Over the past few months, The Huffington Post has been publishing a series of personal stories about America’s opioid crisis. This included personal journeys from parents of those addicted, first responders and (more recently) educators. Though we may not realize it, teachers are often on the front lines of this epidemic; dealing with high schoolers who may be battling a dependency and middle schoolers whose parents are in the throes of addiction. We found one of those latter articles to be especially poignant.
Greg Cruey is a teacher at West Virginia’s Southside K-8. As he explained to HuffPo writer Rebecca Klein, this is a crisis he is forced to confront on a weekly basis. One of the reasons, he believes, that his school is so impacted has to do with the amount of foster care students who are enrolled. In that particular region, as many as 40 percent of local children do not live with their parents (something the opioid crisis has been heavily blamed for).
“Families are constantly shuffling in and out of the area in hopes of finding a coveted job,” Cruey explained on the site. “And as students with drug-using parents bounce between staying with grandparents, great-grandparents, foster parents and neighbors, we never know when a student will suddenly stop showing up or will come back after months away.”
He also told HuffPo that he has personally called Child Protective Services multiple times after witnessing neglected children in his classroom. Cruey makes a point to do welfare checks on all of this students, getting what he calls a “mental tracker” on where they may be living and whether they are on the verge of relocating. This, in turn, can actually affect the way he teaches them his course. Devising lessons, planning homework and monitoring progress can be a major challenge for students who come and go on a whim.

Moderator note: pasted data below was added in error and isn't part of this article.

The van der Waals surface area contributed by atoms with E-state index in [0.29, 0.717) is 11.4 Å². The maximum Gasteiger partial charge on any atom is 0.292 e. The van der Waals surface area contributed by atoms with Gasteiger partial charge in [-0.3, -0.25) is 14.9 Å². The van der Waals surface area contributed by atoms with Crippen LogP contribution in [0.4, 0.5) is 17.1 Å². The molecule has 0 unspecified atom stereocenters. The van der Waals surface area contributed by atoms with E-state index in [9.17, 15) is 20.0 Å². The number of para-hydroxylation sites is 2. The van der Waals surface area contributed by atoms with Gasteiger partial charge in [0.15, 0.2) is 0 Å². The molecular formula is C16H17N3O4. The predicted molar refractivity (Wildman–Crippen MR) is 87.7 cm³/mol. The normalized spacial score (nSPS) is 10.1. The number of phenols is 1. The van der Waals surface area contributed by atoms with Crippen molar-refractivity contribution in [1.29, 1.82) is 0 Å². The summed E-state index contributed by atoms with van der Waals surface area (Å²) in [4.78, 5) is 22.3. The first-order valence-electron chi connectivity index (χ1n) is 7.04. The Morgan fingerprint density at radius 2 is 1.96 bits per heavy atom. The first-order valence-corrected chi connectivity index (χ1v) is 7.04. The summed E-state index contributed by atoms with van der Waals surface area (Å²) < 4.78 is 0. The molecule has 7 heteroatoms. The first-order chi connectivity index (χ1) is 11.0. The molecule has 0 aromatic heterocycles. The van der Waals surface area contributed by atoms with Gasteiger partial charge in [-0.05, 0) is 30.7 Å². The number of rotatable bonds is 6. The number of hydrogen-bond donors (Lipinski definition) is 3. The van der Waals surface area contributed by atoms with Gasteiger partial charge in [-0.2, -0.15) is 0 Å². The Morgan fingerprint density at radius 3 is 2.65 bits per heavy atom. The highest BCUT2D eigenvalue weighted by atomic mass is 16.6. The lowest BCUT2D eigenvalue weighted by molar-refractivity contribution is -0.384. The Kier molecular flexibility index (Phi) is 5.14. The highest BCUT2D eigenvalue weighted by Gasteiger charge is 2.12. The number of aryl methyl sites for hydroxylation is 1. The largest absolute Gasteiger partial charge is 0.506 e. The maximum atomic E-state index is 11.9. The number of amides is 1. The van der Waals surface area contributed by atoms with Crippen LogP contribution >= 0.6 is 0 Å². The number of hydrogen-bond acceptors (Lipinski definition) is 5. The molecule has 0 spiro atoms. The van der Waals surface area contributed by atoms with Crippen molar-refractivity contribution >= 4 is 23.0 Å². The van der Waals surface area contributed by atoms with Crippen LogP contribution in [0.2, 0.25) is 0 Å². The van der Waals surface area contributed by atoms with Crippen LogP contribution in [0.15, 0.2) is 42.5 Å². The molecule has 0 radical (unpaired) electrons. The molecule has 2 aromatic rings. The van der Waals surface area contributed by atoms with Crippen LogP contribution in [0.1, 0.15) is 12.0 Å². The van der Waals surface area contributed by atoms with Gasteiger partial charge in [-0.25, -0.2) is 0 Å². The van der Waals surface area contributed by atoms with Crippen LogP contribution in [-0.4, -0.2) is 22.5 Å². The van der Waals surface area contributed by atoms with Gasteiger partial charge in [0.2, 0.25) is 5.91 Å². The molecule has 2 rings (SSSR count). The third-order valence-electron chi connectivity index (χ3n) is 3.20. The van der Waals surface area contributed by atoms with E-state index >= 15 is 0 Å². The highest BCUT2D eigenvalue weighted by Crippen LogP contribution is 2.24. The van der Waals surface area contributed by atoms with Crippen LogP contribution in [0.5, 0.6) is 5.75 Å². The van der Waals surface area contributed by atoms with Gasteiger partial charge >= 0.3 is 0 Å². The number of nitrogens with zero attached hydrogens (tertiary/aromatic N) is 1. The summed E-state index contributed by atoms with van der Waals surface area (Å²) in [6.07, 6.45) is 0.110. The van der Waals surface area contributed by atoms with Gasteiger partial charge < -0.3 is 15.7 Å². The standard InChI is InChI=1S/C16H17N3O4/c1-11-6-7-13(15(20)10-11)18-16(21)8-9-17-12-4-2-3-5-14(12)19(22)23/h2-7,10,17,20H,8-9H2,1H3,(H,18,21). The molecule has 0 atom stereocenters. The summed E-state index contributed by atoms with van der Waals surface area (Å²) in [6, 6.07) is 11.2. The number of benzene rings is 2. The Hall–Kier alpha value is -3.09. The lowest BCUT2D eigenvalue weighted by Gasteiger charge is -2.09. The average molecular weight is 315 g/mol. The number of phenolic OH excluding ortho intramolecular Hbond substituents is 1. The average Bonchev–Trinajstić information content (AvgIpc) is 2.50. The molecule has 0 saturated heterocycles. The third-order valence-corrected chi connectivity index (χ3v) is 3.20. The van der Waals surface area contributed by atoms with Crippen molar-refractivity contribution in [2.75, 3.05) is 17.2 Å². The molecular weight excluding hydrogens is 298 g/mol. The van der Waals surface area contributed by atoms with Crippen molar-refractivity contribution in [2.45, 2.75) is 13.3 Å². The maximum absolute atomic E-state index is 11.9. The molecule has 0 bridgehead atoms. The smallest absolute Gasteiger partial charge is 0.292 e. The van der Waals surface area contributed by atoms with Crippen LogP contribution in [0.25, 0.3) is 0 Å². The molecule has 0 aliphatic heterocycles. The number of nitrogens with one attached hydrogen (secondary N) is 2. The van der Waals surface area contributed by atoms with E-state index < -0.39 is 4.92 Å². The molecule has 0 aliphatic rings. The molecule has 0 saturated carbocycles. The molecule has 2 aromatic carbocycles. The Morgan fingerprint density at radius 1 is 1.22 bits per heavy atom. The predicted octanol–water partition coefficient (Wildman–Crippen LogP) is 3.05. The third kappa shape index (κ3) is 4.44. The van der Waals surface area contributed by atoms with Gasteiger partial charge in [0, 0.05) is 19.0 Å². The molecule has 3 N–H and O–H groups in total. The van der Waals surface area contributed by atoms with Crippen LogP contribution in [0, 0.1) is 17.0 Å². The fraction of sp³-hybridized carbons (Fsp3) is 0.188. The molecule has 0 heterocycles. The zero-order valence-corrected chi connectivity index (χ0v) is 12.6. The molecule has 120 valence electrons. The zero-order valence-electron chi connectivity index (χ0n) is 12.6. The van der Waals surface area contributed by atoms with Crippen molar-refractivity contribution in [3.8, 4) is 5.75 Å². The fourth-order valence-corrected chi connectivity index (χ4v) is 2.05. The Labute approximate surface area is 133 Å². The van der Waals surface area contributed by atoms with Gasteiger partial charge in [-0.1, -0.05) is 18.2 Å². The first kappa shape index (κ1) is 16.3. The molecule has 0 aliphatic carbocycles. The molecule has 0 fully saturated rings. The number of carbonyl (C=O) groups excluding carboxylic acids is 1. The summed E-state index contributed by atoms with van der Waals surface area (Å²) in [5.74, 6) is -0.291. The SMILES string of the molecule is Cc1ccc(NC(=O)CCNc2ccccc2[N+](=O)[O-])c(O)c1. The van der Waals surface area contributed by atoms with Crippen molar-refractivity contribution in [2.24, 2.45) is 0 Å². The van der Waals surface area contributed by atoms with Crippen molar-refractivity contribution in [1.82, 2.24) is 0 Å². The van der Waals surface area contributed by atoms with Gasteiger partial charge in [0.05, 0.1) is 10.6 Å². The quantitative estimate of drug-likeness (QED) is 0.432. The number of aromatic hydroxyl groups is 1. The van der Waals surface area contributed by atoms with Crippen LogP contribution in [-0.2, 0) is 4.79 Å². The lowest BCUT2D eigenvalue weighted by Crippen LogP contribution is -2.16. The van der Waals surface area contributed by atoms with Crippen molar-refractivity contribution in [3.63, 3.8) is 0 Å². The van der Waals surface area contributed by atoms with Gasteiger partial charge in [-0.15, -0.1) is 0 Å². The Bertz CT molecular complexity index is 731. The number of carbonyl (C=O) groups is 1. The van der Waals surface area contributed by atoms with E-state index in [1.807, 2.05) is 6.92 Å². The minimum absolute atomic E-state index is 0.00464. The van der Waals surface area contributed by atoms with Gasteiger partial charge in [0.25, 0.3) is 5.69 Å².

Determined to go the extra mile, Cruey admitted to taking students shopping and buying them meals on his own dime so they can be properly fed. Other scenarios he regularly encounters are elderly grandparents being placed into the protector role, as well as older siblings. Despite it all, Cruey does see hope in the eyes of these students; which continues to be his constant motivation.
“I see a growth in our students. They are proud of where they come from. They’re proud of their heritage. They look people in the eye when they speak,” he concluded. “If given the right opportunity, our kids can compete with anyone.”